Understory response to tree harvesting in pinyon-juniper woodlands Public Deposited

http://ir.library.oregonstate.edu/concern/graduate_thesis_or_dissertations/2r36v155t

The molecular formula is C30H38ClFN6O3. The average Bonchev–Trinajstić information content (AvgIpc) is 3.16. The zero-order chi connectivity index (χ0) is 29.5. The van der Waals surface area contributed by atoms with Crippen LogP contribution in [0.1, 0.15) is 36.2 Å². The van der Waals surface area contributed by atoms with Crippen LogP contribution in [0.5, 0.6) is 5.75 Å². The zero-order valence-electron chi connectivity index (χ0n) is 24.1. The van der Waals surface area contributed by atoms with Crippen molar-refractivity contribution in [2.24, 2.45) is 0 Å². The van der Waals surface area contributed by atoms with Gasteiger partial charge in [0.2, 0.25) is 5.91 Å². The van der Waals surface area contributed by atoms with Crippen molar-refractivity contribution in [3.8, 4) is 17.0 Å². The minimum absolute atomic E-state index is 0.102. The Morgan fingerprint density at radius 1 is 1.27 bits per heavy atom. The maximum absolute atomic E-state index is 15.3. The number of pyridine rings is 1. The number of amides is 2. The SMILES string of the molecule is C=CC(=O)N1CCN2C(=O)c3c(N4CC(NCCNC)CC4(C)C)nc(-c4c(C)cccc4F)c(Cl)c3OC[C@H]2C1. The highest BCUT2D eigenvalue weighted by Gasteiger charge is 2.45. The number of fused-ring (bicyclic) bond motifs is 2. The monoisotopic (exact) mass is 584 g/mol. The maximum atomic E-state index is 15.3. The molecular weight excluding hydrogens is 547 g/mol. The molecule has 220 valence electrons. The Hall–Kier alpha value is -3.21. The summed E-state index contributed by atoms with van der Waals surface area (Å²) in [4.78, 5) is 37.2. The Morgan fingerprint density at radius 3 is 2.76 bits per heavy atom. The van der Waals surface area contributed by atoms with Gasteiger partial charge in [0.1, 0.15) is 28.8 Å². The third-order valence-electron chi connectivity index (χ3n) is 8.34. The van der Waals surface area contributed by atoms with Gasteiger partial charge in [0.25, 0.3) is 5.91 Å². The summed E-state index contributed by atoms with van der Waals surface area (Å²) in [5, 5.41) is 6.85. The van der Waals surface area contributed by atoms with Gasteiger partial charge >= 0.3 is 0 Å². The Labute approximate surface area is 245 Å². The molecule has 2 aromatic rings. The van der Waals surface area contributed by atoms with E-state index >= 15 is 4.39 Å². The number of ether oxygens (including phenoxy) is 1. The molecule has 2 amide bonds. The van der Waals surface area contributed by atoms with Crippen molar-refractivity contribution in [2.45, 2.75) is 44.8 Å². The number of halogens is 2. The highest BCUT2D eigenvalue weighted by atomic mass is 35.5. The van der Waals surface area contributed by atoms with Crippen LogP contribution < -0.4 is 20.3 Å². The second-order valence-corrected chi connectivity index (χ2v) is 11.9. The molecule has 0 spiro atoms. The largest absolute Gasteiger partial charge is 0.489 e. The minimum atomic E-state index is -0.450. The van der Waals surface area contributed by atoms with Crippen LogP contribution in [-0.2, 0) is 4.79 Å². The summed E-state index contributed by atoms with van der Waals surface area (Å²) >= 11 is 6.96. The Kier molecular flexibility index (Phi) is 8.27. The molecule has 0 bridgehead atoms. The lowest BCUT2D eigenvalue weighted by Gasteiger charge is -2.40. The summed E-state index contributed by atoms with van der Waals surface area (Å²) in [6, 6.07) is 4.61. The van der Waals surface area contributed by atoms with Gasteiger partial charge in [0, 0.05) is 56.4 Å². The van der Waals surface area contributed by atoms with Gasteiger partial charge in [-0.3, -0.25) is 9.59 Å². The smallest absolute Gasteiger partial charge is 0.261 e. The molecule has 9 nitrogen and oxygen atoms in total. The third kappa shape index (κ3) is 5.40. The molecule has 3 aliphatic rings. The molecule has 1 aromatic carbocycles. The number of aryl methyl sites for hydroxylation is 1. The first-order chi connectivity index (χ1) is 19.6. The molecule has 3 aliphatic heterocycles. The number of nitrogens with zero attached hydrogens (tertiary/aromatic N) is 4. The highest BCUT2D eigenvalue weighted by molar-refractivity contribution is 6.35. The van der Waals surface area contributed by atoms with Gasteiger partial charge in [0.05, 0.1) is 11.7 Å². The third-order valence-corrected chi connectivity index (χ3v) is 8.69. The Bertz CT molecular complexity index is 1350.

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  • Understory species associations and their association with tree species were examined on three intensively studied stands. We studied the chronosequence of understory species associated with different aged singleleaf pinyon (Pinus monophylla Torr. and Frem.) trees. Mid- to late pinyon-juniper understory succession was found to be more spatial than floristic in nature. Plants of the same species but occurring on different soil microsites responded differently to increasing tree competition. Succession was a plant by plant process rather than a linear replacement series of species at the population level. Phytosociological changes were documented following tree harvesting on 15 widely separated singleleaf pinyon-Utah juniper (Juniperous osteosperma [Torr.] Little) stands. Pre- and post harvest plant assemblages from the same site appeared in the same phytosociological groupings 80% of the time as defined by discriminate analysis. We suggest initial post harvest response was short term cyclic rather than successional and therefore more predictable. Post harvest seed rain suggested understory species have increased reproductive potential following tree harvest and can rapidly reoccupy disturbed sites. Survival strategies of individual species determined the quantitative character of seed rain Seed rain and subsequent seedling establishment were not the primary causes of increased understory cover following tree harvest. Remnant plants provided the initial cover increase. Post harvest cover rapidly increased for two years on the three intensively studied sites, but rate of increase declined during the following two year period. Soil microsites associated with the tree canopy produced greater grass yields than soils in the interspace between trees. Percent nitrogen and phosphorus increased in most grass species following tree harvest. Because of increased soil nutrient concentrations under the tree canopy we anticipated higher nutrient level in associated grass plants, but were unable to demonstrate this difference because of the dilution effects from increased yields. Soil nutrients were concentrated under the tree crown but were not distributed similarly with depth. Mineralizable-N, PO₄, Zn, Mn, Cu, and Fe, accumulated in surface horizons. Total soluble salts, Ca, Mg, Na, and K accumulated in subsurface horizons. Nutrient enrichment in soils under the canopy was suggested to confer a competitive advantage to the tree species.
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